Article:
Skip to content

James MacDonald

James MacDonald received a BS in Environmental Biology from Columbia and a PhD in Ecology and Evolution from Rutgers University, spending 4 years in Central America collecting data on fish in mangrove forests. His research has been published in scholarly journals such as Estuaries and Coasts and Biological Invasions. He currently works in fisheries management and outreach in New York.

synthetic stingray

The Next Frontier in Synthetic Biology

Researchers have built something pretty weird­—an artificial stingray. Ethicists and legal experts are still debating the rise of synthetic biology.
frigate bird

The Astounding Adaptations of Long-Distance Flyers

Frigate birds are truly champion fliers. The birds can fly for weeks without stopping. How do they do it?
Hevelius map

Where Did the Moon Come From?

Despite years of study, it is only since the 1980s that a theory of the moon's origin has coalesced.
Kakamega rainforest

The Crucial Role of Women in Conservation

Conservationists need to do a better job involving women, according to a recent Nature Conservancy report.
Carter and Children

How One Nightmarish Disease Was Eradicated

Guinea worm, scourge of the tropics, may be nearing its end.
Photograph of two frogs

Everything You Ever Wanted to Know About Frog Sex (but Were Afraid to Ask)

New research suggests that specific positions may serve to ensure that frog species only mate with their own kind.

The Unlikely Places Where Corals Thrive

Working with local populations to live responsibly with coral reefs may have even better long-term effects than trying to protect said reefs.
Roller coaster in Atlantic City

What Makes Your Roller Coaster Go? Physics!

The physics behind the fun: roller coasters provide so many examples of basic principles that they are a staple of physics lessons. 

The “Keystone Species” Concept That Transformed Ecology

Dr. Robert Paine's "keystone species" concept was a profound discovery that changed the field of ecology forever.

Neanderthals Were Smarter Than You Think

Neanderthals, suggest recent studies, had complex societies and even some culture.

What’s in a Name (Of An Element)?

Chemists recently announced the names of four newly discovered elements. Naming elements is serious business, and not without controversy.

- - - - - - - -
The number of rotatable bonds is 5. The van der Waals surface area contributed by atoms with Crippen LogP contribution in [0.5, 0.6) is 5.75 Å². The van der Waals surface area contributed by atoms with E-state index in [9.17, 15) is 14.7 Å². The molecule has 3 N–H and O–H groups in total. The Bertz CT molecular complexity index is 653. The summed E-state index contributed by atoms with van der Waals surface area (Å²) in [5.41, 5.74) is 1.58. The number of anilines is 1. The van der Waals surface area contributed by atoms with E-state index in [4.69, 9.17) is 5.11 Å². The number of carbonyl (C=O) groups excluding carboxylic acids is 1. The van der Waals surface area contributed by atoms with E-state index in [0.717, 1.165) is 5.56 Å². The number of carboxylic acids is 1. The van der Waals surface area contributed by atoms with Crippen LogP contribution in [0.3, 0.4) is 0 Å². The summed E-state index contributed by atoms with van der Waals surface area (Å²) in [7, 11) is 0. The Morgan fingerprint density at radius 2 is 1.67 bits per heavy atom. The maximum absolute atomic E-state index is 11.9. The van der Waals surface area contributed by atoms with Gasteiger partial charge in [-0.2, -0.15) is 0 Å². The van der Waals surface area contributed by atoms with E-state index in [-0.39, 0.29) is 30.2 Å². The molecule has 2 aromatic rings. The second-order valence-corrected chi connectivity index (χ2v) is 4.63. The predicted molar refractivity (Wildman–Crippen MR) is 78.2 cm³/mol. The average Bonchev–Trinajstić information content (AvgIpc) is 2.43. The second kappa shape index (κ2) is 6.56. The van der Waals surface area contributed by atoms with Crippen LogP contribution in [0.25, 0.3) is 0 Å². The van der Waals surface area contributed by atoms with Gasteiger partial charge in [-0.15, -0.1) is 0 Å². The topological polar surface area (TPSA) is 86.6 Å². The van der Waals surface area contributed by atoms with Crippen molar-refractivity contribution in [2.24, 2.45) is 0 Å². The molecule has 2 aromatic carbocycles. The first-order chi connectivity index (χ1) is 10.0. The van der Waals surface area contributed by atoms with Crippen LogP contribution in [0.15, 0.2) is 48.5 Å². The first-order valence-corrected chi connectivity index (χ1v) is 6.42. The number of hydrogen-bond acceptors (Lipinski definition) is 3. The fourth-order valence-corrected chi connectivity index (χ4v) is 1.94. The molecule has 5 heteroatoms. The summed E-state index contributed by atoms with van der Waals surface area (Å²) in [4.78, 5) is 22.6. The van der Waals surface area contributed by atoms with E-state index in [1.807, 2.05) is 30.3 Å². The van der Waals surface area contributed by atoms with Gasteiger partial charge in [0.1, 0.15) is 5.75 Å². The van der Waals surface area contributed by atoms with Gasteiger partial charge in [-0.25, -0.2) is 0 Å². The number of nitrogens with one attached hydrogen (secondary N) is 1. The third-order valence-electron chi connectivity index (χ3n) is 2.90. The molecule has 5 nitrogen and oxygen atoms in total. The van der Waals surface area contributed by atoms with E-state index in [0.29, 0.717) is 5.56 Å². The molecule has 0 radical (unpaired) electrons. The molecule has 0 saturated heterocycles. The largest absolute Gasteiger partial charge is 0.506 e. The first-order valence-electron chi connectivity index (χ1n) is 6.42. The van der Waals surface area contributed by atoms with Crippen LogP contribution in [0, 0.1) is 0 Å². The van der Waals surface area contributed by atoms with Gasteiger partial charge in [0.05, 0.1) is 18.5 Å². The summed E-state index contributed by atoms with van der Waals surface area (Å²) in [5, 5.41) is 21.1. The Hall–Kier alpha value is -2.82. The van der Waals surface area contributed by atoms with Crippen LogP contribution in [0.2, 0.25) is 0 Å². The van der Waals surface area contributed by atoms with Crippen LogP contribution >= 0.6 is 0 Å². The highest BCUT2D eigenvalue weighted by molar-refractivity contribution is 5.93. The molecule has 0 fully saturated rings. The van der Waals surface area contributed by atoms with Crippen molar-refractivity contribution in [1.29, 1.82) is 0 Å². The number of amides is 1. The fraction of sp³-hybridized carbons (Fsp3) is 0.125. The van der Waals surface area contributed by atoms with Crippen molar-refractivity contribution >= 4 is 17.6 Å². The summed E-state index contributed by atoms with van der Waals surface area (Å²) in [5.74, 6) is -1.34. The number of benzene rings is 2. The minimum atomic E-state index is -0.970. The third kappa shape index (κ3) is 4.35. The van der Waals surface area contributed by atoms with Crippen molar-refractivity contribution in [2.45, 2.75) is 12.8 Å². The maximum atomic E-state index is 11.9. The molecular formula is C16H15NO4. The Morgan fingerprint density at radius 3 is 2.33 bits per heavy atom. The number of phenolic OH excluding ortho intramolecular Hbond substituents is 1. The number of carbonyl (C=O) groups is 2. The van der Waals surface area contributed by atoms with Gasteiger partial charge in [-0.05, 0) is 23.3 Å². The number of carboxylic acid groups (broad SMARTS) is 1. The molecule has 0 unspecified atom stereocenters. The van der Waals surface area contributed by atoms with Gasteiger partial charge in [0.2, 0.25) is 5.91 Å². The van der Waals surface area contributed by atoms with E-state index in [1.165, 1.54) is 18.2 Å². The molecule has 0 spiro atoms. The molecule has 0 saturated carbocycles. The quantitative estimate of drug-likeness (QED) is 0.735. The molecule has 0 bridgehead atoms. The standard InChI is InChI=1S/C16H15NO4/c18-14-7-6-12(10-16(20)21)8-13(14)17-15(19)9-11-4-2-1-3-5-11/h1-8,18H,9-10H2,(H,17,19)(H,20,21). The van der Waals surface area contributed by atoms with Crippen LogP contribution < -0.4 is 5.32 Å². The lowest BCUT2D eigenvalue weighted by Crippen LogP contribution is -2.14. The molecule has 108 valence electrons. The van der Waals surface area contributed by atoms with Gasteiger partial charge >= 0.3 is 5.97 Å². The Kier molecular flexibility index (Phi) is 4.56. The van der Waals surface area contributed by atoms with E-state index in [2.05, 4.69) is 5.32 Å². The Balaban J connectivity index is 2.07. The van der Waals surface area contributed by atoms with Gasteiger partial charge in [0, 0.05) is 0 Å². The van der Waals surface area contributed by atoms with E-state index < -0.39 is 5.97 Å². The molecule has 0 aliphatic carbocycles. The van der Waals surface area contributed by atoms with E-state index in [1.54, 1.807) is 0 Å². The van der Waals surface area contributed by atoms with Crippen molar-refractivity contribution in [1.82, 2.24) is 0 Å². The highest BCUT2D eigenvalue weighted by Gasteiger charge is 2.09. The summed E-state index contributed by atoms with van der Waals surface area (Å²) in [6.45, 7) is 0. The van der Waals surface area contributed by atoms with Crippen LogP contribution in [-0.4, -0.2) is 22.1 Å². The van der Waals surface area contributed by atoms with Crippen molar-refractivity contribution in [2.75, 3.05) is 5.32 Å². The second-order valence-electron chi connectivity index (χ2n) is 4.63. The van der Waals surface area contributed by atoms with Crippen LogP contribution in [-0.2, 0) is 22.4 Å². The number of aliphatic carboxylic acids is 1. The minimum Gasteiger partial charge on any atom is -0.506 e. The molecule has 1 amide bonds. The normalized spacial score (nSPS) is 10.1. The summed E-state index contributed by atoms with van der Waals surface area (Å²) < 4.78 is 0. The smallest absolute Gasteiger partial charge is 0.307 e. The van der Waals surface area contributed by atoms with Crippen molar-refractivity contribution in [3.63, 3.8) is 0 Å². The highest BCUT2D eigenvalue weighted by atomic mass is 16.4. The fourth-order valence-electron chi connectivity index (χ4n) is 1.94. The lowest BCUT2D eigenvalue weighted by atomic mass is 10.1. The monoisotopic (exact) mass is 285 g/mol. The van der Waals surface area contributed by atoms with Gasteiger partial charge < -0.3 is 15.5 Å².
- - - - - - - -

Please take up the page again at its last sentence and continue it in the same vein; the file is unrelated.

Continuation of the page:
The Amazingly Complex World of Insect Navigation

Dung beetles, ants, and other insects navigate in mysterious ways.

Climate Change’s Winners?

Climate change may be helping some species thrive. But as evidenced by cephalopods and swans, where one species wins, another loses.

A Father’s Day Shout Out to Animal Dads

This Father's Day, consider some of the busiest, quirkiest, and hardest working dads around—animal dads like the the jacana, Darwin's frog, and seahorse.

Why King Tut Had A Meteorite Knife

What do you get the boy pharaoh who has everything? A dagger made out of meteorite iron, of course. 

Who Needs Mitochondria Anyway?

Mitochondria was once thought to be an integral part of all complex organisms. Then this organism was discovered.

Guess What? You’re a Superorganism.

The White House has announced the "microbiome moonshot" – a push to understand the human microbiome.

On Raising the Dead

A biotech company wants to use stem cell therapy to restore neurological function in patients who have been declared braindead.
Sapayoa aenigma, Nusagandi, Panama

The Sex Lives of Birds

Deep in a Central American rainforest, ornithologists have discovered that a rare bird has an unusual lifestyle.

Our Oceans Are Suffocating

The oceans can’t catch a break. To rising temperatures and acidification caused by rising CO2 emissions, add oxygen deprivation .

Sending Tiny Robots to the Nearest Star

A group of astrophysicists think they have found a way to send a probe to the newest star system, Alpha Centauri.

Why the Pounds Won’t Stay Off

Weight loss is a biological problem, and it will require a biological solution.
Colourful sponge garden with Sea Tulips (Pyura spinifera). Fly Point, Port Stephens, NSW

The Reef Hidden Beneath the Amazon Mud

A hidden sponge reef has been found in an unexpected place.
Inky the octopus swimming in a tank at the National Aquarium of New Zealand in Napier, New Zealand. Courtesy of the National Aquarium of New Zealand

The Flight of Inky the Octopus

Inky the Octopus made one of the natural world's most daring escapes when he somehow breached his tank to get to the Pacific. But how did he do it?
APOPO HeroRAT rat getting food reward

Dr. Nose: Disease-Detecting Animals

Belgian scientists are training rats to detect diseases. Other animals, including dogs, have a history of disease-detection.